Woody Allen’s latest offering is rather a perplexing beast. Packed to bursting point with talent, played out against an exquisite French Riviera backdrop and benefitting from a witty story, it ought to be fabulous. But it isn’t. Instead Magic In The Moonlight – the story of a skeptical magician and an artful clairvoyant – is something of a conjuring act itself. From an amiable muddle of misdirection, Agatha Christie adaptation aesthetic, lopsided performances and grand affectations, the veteran director still somehow extracts a dazzling ending which warrants applause.

World renowned conjuror Wei Ling Soo is better known to his very few friends as Stanley Crawford (Colin Firth) – an opinionated Englishman with a tangible disdain for the weak, gullible and “mentally defective”. Flattered by the extravagant compliments of lifelong friend and fellow illusionist Howard (Simon McBurney) – and abandoning plans to holiday with his pragmatic fiancée Olivia – Stanley agrees to a trip to the Cote d’Azur to debunk a young psychic who has become indispensable to a prosperous widow and her family.

Under the pretext of a visit to his beloved Aunt Vanessa (Eileen Atkins), Stanley descends upon the Catledge villa determined to strike a killing blow to the cheeky American upstart before the day is out. But the Aha! poised upon his lips dangles ineffectually as Sophie Baker (Emma Stone) and her mother greet him with engaging smiles and the first in a series of impossible divinations into his private life. Irritated by her refusal to adhere to stereotype – and niggled by Catledge heir Brice’s ceaseless ukulele serenades – he redoubles his efforts to unsettle her and girds himself against her sneaky siren wiles.

A séance, a sunny smile and a storm are the formidable weapons which break through Stanley’s defences. And suddenly the world is a wondrous place. He literally stops to smell the roses, to take pleasure in the moment and to unselfconsciously embrace the notion that there is a life beyond that which we see. Altogether a most peculiar way for a well bred Englishman to behave! As Brice’s musical pursuit of Sophie cranks up a gear – and the world’s press gather for an exclusive announcement about life after death – Stanley has to consider the very ridiculous possibility that he may have fallen in love.

Serial Woody Allen collaborator DP Darius Khondji (Midnight in Paris, To Rome with Love) infuses the evocative locations with a romantic, radiant energy while an autochrome style render from Pascal Dangin lends period authenticity. Magic in the Moonlight is an easy breezy quick step of a film, with sufficient quirks and surprises to raise a smile but far fewer laughs than it ought to have charmed forth. Its problem lies with the actors – which is an extraordinary diagnosis given their calibre – who each seem to have been given discordant notes about tone. The result is an asymmetry of cadence which would look like a failed lie detector test were we to plot it and which is detrimental to the smooth dance of the story.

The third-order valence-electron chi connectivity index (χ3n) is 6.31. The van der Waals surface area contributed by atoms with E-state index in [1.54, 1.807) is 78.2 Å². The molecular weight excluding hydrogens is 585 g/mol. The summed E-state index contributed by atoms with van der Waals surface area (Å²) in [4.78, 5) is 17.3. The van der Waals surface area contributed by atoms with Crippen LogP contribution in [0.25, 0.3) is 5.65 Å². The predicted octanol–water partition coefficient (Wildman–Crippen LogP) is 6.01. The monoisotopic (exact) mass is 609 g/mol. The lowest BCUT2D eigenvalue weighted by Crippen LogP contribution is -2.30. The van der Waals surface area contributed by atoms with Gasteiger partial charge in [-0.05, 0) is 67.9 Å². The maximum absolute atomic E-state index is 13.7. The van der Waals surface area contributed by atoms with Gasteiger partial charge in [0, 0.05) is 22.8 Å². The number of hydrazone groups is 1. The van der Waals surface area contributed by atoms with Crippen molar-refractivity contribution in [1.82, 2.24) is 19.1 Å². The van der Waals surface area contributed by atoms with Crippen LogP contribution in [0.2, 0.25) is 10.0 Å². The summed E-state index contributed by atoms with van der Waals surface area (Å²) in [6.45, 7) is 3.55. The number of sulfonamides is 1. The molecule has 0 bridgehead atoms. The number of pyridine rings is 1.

Eileen Atkins and Colin Firth waltz Wilde with the words they have been given and their shared screen time IS magical. His articulate snobbery and reluctant emotional journey recall his turn as Earnest, even as Magic in the Moonlight seems determined to remind us he will always be Darcy. Conversely, Stone and the usually delightful Simon McBurney are weighed down by the mumbles, stumbles and naturalism of classic Allen dialogue and when each is paired with Firth’s scoffing effusion they seem to shuffle apologetically behind. This is such a dreadful pity because both have the ebullience and grace to have parried every one of Stanley’s verbal thrusts.

Allen’s preoccupation with the exchanges between Sophie and Stanley comes at a detriment to the picture. Marcia Gay Harden, as Sophie’s shrewd mother/manager Mrs. Baker, is far too often occupied just off screen. A terrible waste of a potentially fascinating character (and of an actor) who could have hand-bagged Stanley into submission. To omit a confrontation between the two seems an oversight. There is too little chemistry for the would-be lovers to captivate us. Brice (Hamish Linklater) and his daft attempts to woo are far sweeter to watch, his insubstantiality and harmlessness more beguiling.

Magic in the Moonlight is not destined to become a classic. It feels like a curious mix of The Importance of Being Earnest and Evil Under the Sun and would have been vastly improved by a murder – something for everyone to get nice and melodramatic about. But, like many of Woody Allen’s lesser works, it still holds the power to enchant. Stunning to look at, packed with period detail and tied with the bow of a jolly happy ending, this might well be the perfect way to brighten a gloomy autumn day. Just leave more sceptical friends at home.